Common Printing Process in Wedding Invitation Production

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One common question a couple may ask for printing wedding invitation is that why they still need to hire a professional wedding invitation printing company when it is so easy to make colorful printouts with the printers for household use.

There is no doubt that printers for home use nowdays are of quite high quality. However, some of the printing process or technique for making a wedding invitation can not be done with a household printer. And this forms the reason for a couple to hire a professional wedding invitation printing company.

Four Color Printing

The most common printing technique for printing wedding invitation is four color printing. In fact this is not only for wedding invitation, it is the printing process for printing almost all printing materials such as magazines and leaflets.

The four colors involved in this printing technique are CMYK – Cyan, Magenta, Yellow and Blank. Most color printing can be achieved with this technique. In fact some home use printers are also using inks or toner with these four colors. One may ask "if this is the case, why do not we just print the invitation ourselves?" This perception is right and wrong. It is right because color prints such as photos can be printed with household printers, with very high quality. On the contrary, it is wrong because for some kind of paper, it will be totally a mess if they are printed with household printers. In this case we have to go for a professional printing company. If special color such as fluorescent color is needed, a fifth or even sixth color will be needed to be added to normal CMYK colors. However, more colors implying a higher printing cost.

If the couple is going to provide there own design for wedding invitation printing, extra care should be taken to the resolution of the images. In most cases, an image or photos with resolution of 350 dpi will be good enough for printing.

Hot Stamping and Emboss

Another technique that is heavily used in wedding invitation production is hot stamping and emboss. Hot stamping and emboss are very similar technically because they can be done using the same machine. On most wedding invitations, there are golden or silver wordings and these gold and silver color are printed by using hot stamping. In fact it is a layer of gold or silver color film which "sticks" on the paper.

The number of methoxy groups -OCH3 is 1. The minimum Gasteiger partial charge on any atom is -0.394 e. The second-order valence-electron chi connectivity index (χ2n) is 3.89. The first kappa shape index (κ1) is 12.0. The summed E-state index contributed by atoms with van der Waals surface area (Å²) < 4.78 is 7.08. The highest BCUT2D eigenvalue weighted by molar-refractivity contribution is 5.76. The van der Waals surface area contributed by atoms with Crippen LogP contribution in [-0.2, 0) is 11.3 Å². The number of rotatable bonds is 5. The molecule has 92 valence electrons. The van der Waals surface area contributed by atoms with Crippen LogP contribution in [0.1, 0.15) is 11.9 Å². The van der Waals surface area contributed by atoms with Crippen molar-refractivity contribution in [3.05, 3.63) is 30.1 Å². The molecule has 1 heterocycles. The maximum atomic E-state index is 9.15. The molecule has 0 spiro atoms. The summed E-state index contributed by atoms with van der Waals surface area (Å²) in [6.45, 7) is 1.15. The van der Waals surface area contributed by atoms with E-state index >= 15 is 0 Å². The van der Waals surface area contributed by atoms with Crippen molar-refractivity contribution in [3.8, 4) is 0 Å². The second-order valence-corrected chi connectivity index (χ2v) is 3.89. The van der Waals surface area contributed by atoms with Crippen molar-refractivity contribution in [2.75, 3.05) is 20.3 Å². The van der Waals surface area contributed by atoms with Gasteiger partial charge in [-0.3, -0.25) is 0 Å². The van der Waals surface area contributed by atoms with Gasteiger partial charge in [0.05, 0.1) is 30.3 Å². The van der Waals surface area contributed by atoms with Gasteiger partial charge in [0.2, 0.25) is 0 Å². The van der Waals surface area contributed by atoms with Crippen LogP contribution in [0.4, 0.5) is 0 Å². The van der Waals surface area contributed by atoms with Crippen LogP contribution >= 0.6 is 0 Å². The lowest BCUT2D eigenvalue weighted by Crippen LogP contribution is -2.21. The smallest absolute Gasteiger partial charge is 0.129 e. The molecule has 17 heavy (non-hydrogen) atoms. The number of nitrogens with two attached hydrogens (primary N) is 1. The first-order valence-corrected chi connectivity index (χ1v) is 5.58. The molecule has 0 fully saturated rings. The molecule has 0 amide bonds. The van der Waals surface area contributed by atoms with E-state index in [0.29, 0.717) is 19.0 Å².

Patterns or monogram logos are sometimes embossed on the paper. Sometimes hot stamping and emboss are done together to make an embossed gold or silver colored pattern. In this case the emboss process is called registered emboss. The use of hot stamping and emboss can create a sense of nobleness on the wedding invitation.

Engraving

A technique that is a little bit similar to emboss is engraving. Engraving is done using a metal die and opaque engraving ink. The main difference between engraving and emboss is that an effect of raised pattern on the paper can be done with engraving while the back of the paper will also be "raised" when emboss is used. You can see the raised pattern on one side of the paper only with engraving but you will see the pattern on both sides if emboss is used.

Die-cutting and Laser Cutting

Die-cutting is a technique that is also used very often in wedding invitation production. Indeed it is not a printing process but a post printing process. Beautiful "cutting-out" can be made on the wedding invitation. If this technique is used for a wedding invitation, the couple has to remind them that extremely rarely lines and cuts can not be done with die-cutting. If extremely fine lines and cuts are required, laser cutting will be the choice. Since the cost for laser cutting is a lot higher than die-cutting, the design of "cutting-out" should not contain extremely fine lines and cuts if budget is a concern.

Beside laser cutting, any technique related to laser is laser marking. With laser marking, patterns can be "marked" on the paper. The effect of laser marking varies from material to material. For some paper you can see the marks on the paper and for some out kind of paper, you can only use you hand to feel the marks.



Source by Jerry Leung

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